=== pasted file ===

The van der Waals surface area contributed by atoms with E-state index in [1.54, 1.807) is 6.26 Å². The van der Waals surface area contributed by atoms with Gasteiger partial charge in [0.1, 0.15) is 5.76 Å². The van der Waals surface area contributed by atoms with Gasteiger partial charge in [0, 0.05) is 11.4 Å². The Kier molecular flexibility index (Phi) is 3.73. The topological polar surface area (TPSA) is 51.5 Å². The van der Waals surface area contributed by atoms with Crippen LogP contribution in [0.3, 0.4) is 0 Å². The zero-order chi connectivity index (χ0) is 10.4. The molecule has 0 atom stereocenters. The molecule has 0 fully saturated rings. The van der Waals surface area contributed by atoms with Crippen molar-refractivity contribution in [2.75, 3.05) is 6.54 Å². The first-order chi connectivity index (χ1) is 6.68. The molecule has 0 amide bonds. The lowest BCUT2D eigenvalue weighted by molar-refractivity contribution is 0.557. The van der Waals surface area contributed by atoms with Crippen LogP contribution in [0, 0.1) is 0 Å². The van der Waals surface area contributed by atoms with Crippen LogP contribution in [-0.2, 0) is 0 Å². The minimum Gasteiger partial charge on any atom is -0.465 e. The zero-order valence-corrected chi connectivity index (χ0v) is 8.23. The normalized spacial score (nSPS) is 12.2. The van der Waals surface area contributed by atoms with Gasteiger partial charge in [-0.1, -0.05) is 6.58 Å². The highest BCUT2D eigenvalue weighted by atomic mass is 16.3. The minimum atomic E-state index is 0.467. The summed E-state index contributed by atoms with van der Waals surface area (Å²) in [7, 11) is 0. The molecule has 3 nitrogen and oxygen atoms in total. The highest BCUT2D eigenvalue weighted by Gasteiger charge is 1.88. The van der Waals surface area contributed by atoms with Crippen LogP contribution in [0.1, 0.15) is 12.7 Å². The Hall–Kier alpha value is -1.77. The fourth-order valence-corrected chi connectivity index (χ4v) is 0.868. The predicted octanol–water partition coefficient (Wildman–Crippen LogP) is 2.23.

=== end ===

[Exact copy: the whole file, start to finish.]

The van der Waals surface area contributed by atoms with E-state index in [1.54, 1.807) is 6.26 Å². The van der Waals surface area contributed by atoms with Gasteiger partial charge in [0.1, 0.15) is 5.76 Å². The van der Waals surface area contributed by atoms with Gasteiger partial charge in [0, 0.05) is 11.4 Å². The Kier molecular flexibility index (Phi) is 3.73. The topological polar surface area (TPSA) is 51.5 Å². The van der Waals surface area contributed by atoms with Crippen LogP contribution in [0.3, 0.4) is 0 Å². The zero-order chi connectivity index (χ0) is 10.4. The molecule has 0 atom stereocenters. The molecule has 0 fully saturated rings. The van der Waals surface area contributed by atoms with Crippen molar-refractivity contribution in [2.75, 3.05) is 6.54 Å². The first-order chi connectivity index (χ1) is 6.68. The molecule has 0 amide bonds. The lowest BCUT2D eigenvalue weighted by molar-refractivity contribution is 0.557. The van der Waals surface area contributed by atoms with Crippen LogP contribution in [0, 0.1) is 0 Å². The van der Waals surface area contributed by atoms with Crippen LogP contribution in [-0.2, 0) is 0 Å². The minimum Gasteiger partial charge on any atom is -0.465 e. The zero-order valence-corrected chi connectivity index (χ0v) is 8.23. The normalized spacial score (nSPS) is 12.2. The van der Waals surface area contributed by atoms with Gasteiger partial charge in [-0.1, -0.05) is 6.58 Å². The highest BCUT2D eigenvalue weighted by atomic mass is 16.3. The minimum atomic E-state index is 0.467. The summed E-state index contributed by atoms with van der Waals surface area (Å²) in [7, 11) is 0. The molecule has 3 nitrogen and oxygen atoms in total. The highest BCUT2D eigenvalue weighted by Gasteiger charge is 1.88. The van der Waals surface area contributed by atoms with Crippen LogP contribution in [0.1, 0.15) is 12.7 Å². The Hall–Kier alpha value is -1.77. The fourth-order valence-corrected chi connectivity index (χ4v) is 0.868. The predicted octanol–water partition coefficient (Wildman–Crippen LogP) is 2.23.